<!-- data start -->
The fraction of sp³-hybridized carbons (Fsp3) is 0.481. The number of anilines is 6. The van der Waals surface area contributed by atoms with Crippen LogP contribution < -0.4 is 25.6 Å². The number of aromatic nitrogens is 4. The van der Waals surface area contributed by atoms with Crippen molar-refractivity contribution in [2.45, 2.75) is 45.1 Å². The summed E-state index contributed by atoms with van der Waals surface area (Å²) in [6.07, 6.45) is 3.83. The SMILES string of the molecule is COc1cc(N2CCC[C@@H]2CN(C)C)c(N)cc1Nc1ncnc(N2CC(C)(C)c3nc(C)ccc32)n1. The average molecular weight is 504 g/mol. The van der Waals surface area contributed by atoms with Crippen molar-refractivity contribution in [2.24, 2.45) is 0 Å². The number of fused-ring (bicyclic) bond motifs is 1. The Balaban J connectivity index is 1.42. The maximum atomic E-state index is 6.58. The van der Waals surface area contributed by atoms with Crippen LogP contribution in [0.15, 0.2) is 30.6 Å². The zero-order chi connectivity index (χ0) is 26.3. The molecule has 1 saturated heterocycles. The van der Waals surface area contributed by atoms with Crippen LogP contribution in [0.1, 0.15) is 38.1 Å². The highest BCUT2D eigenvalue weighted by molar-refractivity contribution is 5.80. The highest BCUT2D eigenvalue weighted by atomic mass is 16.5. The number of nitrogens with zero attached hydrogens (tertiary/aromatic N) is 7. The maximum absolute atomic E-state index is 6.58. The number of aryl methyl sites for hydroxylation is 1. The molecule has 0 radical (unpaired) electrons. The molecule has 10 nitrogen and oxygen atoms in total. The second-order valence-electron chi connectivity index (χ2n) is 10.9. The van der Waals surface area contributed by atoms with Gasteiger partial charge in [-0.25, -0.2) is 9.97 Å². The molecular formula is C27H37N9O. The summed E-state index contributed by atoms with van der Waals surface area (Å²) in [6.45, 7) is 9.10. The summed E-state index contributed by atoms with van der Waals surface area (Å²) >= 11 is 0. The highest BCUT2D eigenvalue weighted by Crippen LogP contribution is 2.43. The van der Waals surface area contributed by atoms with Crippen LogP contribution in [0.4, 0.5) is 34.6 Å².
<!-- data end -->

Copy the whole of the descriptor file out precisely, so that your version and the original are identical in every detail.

The fraction of sp³-hybridized carbons (Fsp3) is 0.481. The number of anilines is 6. The van der Waals surface area contributed by atoms with Crippen LogP contribution < -0.4 is 25.6 Å². The number of aromatic nitrogens is 4. The van der Waals surface area contributed by atoms with Crippen molar-refractivity contribution in [2.45, 2.75) is 45.1 Å². The summed E-state index contributed by atoms with van der Waals surface area (Å²) in [6.07, 6.45) is 3.83. The SMILES string of the molecule is COc1cc(N2CCC[C@@H]2CN(C)C)c(N)cc1Nc1ncnc(N2CC(C)(C)c3nc(C)ccc32)n1. The average molecular weight is 504 g/mol. The van der Waals surface area contributed by atoms with Crippen molar-refractivity contribution in [2.24, 2.45) is 0 Å². The number of fused-ring (bicyclic) bond motifs is 1. The Balaban J connectivity index is 1.42. The maximum atomic E-state index is 6.58. The van der Waals surface area contributed by atoms with Crippen LogP contribution in [0.15, 0.2) is 30.6 Å². The zero-order chi connectivity index (χ0) is 26.3. The molecule has 1 saturated heterocycles. The van der Waals surface area contributed by atoms with Crippen LogP contribution in [0.1, 0.15) is 38.1 Å². The highest BCUT2D eigenvalue weighted by molar-refractivity contribution is 5.80. The highest BCUT2D eigenvalue weighted by atomic mass is 16.5. The number of nitrogens with zero attached hydrogens (tertiary/aromatic N) is 7. The maximum absolute atomic E-state index is 6.58. The number of aryl methyl sites for hydroxylation is 1. The molecule has 0 radical (unpaired) electrons. The molecule has 10 nitrogen and oxygen atoms in total. The second-order valence-electron chi connectivity index (χ2n) is 10.9. The van der Waals surface area contributed by atoms with Gasteiger partial charge in [-0.25, -0.2) is 9.97 Å². The molecular formula is C27H37N9O. The summed E-state index contributed by atoms with van der Waals surface area (Å²) in [6.45, 7) is 9.10. The summed E-state index contributed by atoms with van der Waals surface area (Å²) >= 11 is 0. The highest BCUT2D eigenvalue weighted by Crippen LogP contribution is 2.43. The van der Waals surface area contributed by atoms with Crippen LogP contribution in [0.4, 0.5) is 34.6 Å².